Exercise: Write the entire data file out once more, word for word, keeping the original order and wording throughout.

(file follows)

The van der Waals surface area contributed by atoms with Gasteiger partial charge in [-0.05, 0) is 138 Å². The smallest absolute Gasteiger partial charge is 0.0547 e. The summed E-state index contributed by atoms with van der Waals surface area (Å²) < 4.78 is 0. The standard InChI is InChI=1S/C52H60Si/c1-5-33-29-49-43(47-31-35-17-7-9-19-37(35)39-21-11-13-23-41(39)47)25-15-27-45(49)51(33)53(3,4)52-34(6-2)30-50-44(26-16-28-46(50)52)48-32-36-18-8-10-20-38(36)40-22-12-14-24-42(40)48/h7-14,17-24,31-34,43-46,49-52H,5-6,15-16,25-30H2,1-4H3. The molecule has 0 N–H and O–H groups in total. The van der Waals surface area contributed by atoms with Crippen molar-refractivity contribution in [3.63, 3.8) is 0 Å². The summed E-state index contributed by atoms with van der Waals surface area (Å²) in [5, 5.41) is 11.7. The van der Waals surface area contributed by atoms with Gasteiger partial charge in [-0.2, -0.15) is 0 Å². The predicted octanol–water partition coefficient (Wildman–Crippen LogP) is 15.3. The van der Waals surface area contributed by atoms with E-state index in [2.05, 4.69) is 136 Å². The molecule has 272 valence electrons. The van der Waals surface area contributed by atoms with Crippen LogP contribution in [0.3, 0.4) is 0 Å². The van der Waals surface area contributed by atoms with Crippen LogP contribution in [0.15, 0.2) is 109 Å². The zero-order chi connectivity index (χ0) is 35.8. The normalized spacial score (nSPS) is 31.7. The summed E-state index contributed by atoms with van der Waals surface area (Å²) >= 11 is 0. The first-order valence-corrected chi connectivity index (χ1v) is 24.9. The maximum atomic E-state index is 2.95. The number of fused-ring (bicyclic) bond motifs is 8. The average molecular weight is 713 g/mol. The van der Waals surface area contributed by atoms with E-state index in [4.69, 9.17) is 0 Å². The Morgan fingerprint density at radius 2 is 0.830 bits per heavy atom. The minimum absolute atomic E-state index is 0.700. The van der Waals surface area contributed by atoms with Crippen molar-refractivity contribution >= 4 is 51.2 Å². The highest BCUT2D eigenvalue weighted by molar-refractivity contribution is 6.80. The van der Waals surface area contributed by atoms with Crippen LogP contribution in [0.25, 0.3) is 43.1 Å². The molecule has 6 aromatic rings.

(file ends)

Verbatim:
The van der Waals surface area contributed by atoms with Gasteiger partial charge in [-0.05, 0) is 138 Å². The smallest absolute Gasteiger partial charge is 0.0547 e. The summed E-state index contributed by atoms with van der Waals surface area (Å²) < 4.78 is 0. The standard InChI is InChI=1S/C52H60Si/c1-5-33-29-49-43(47-31-35-17-7-9-19-37(35)39-21-11-13-23-41(39)47)25-15-27-45(49)51(33)53(3,4)52-34(6-2)30-50-44(26-16-28-46(50)52)48-32-36-18-8-10-20-38(36)40-22-12-14-24-42(40)48/h7-14,17-24,31-34,43-46,49-52H,5-6,15-16,25-30H2,1-4H3. The molecule has 0 N–H and O–H groups in total. The van der Waals surface area contributed by atoms with Crippen molar-refractivity contribution in [3.63, 3.8) is 0 Å². The summed E-state index contributed by atoms with van der Waals surface area (Å²) in [5, 5.41) is 11.7. The van der Waals surface area contributed by atoms with Gasteiger partial charge in [-0.2, -0.15) is 0 Å². The predicted octanol–water partition coefficient (Wildman–Crippen LogP) is 15.3. The van der Waals surface area contributed by atoms with E-state index in [2.05, 4.69) is 136 Å². The molecule has 272 valence electrons. The van der Waals surface area contributed by atoms with Crippen LogP contribution in [0.3, 0.4) is 0 Å². The van der Waals surface area contributed by atoms with Crippen LogP contribution in [0.15, 0.2) is 109 Å². The zero-order chi connectivity index (χ0) is 35.8. The normalized spacial score (nSPS) is 31.7. The summed E-state index contributed by atoms with van der Waals surface area (Å²) >= 11 is 0. The first-order valence-corrected chi connectivity index (χ1v) is 24.9. The maximum atomic E-state index is 2.95. The number of fused-ring (bicyclic) bond motifs is 8. The average molecular weight is 713 g/mol. The van der Waals surface area contributed by atoms with E-state index in [4.69, 9.17) is 0 Å². The Morgan fingerprint density at radius 2 is 0.830 bits per heavy atom. The minimum absolute atomic E-state index is 0.700. The van der Waals surface area contributed by atoms with Crippen molar-refractivity contribution >= 4 is 51.2 Å². The highest BCUT2D eigenvalue weighted by molar-refractivity contribution is 6.80. The van der Waals surface area contributed by atoms with Crippen LogP contribution in [0.25, 0.3) is 43.1 Å². The molecule has 6 aromatic rings.